An explosion followed by extended gunfire rocked the embassy district of the Afghan capital, Kabul.
Afghan officials say that heavily armed men assaulted a compound of an international organization in the Wazir Akbar Khan diplomatic district late Thursday night.
Witnesses described hearing multiple explosions in an area that contains numerous foreign embassies and compounds housing international agencies and companies, as well as the homes of some senior Afghan government officials.
One of the attackers had explosives strapped to his body and blew himself up at the entrance of the building that houses staff of the International Relief and Development aid agency.
Deputy Interior Minister Mohammad Ayoub Salangi said a Nepalese guard was wounded in an exchange of gunfire that followed. Afghan security forces killed two of the attackers, he said, adding that everything is now under control and that the fighting is over.
Afghan security forces inspect a British embassy vehicle which was targeted in a suicide attack in Kabul, Afghanistan, Thursday, Nov. 27, 2014.
Authorities in Kabul say the diplomatic quarter attack occurred just hours after a suicide attack blew up a British embassy vehicle and killed five people along busy highway linking Kabul with the eastern city of Jalalabad. Police say a suicide bomber pulled his car close to a vehicle belonging to the British embassy and detonated the massive explosion.
"From today's suicide attack, we have received 21 wounded victims and five dead bodies," Akram Zada, Director of Wazir Akbar Khan Hospital, said, describing casualties from the roadway attack. "Among the deaths there was one foreigner and four Afghans."
The blast destroyed the heavily armored jeep and damaged at least a dozen civilian vehicles.
The British embassy said a British security guard and an Afghan member of the embassy staff were among the dead, but another British officer survived the attack. Local officials said the blast wounded at least 33 people, most of them Afghan civilians.
"I strongly condemn this despicable attack by the Taliban against those who were serving to help improve conditions in Afghanistan," said General John Campbell, commander of the International Security Assistance Force (ISAF). "Those who commit such murderous acts have no place in the future of this country."
In Rome, visiting British Foreign Secretary Philip Hammond denounced the attack, saying the victims had been both British and Afghan.
The U.N. Security Council also condemned the attack, saying in a statement that the perpetrators and sponsors of terrorist acts must be brought to justice and reiterating that no terrorist act can reverse the path toward Afghan-led peace, democracy and stability in Afghanistan.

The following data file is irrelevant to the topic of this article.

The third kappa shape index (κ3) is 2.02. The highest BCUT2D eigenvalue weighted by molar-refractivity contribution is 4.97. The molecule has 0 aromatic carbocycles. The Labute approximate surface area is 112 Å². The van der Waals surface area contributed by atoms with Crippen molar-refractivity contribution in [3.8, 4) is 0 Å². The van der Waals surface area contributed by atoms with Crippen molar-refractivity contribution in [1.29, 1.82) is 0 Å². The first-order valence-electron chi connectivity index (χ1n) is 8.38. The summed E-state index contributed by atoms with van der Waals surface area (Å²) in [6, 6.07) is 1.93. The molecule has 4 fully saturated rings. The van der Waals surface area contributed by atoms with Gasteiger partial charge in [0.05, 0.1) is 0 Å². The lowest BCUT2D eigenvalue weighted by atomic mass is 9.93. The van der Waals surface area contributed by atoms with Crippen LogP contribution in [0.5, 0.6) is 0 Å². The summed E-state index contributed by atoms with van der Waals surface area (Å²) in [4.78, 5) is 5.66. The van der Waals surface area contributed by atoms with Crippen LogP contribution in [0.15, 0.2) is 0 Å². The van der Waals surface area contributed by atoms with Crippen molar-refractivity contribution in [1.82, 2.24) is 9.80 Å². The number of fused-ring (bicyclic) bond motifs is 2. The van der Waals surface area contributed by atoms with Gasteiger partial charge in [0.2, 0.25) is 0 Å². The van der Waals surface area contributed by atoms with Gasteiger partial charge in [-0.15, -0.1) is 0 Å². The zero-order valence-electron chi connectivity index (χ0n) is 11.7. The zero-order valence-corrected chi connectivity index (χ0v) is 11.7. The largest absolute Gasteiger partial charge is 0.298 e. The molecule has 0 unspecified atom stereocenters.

The Taliban has claimed responsibility for both attacks.
In a statement, Taliban insurgents said the car bomber “targeted a convoy of foreign invading forces,” and Taliban spokesman Zabihullah Mujahid confirmed the attack in a message posted on Twitter.
Several hours later, news of the attacks in the Kabul embassy district erupted.
The past few months have seen an unusual rise in Taliban attacks across Afghanistan. The violence comes as U.S.-led international forces plan to officially end their combat mission and withdraw from the country at the end of next month. Thursday's attacks came one day after Afghanistan's new president, Ashraf Ghani, elaborated on the security challenge facing his nation.
"I lead a country marked by recurrent acts of terror against the innocent," Ghani said. "To hold wounded children in one’s arms in a hospital, as I was late Sunday evening, is to feel the depth of our fall from our sense of shared humanity and the values of our great religions.”
President Ghani was referring to a suicide bombing Sunday that targeted spectators at a volleyball match in an eastern Afghan province. The attack killed nearly 60 people, mostly civilians.
Earlier this week, a bomb blast in Kabul killed two American soldiers.
Suicide attacks against military convoys and foreign installations have increased sharply in recent weeks in Kabul, but most were not aimed at diplomatic targets. Insurgency-linked violence has become almost a daily routine in the capital city and there have been at least three other attacks since Monday.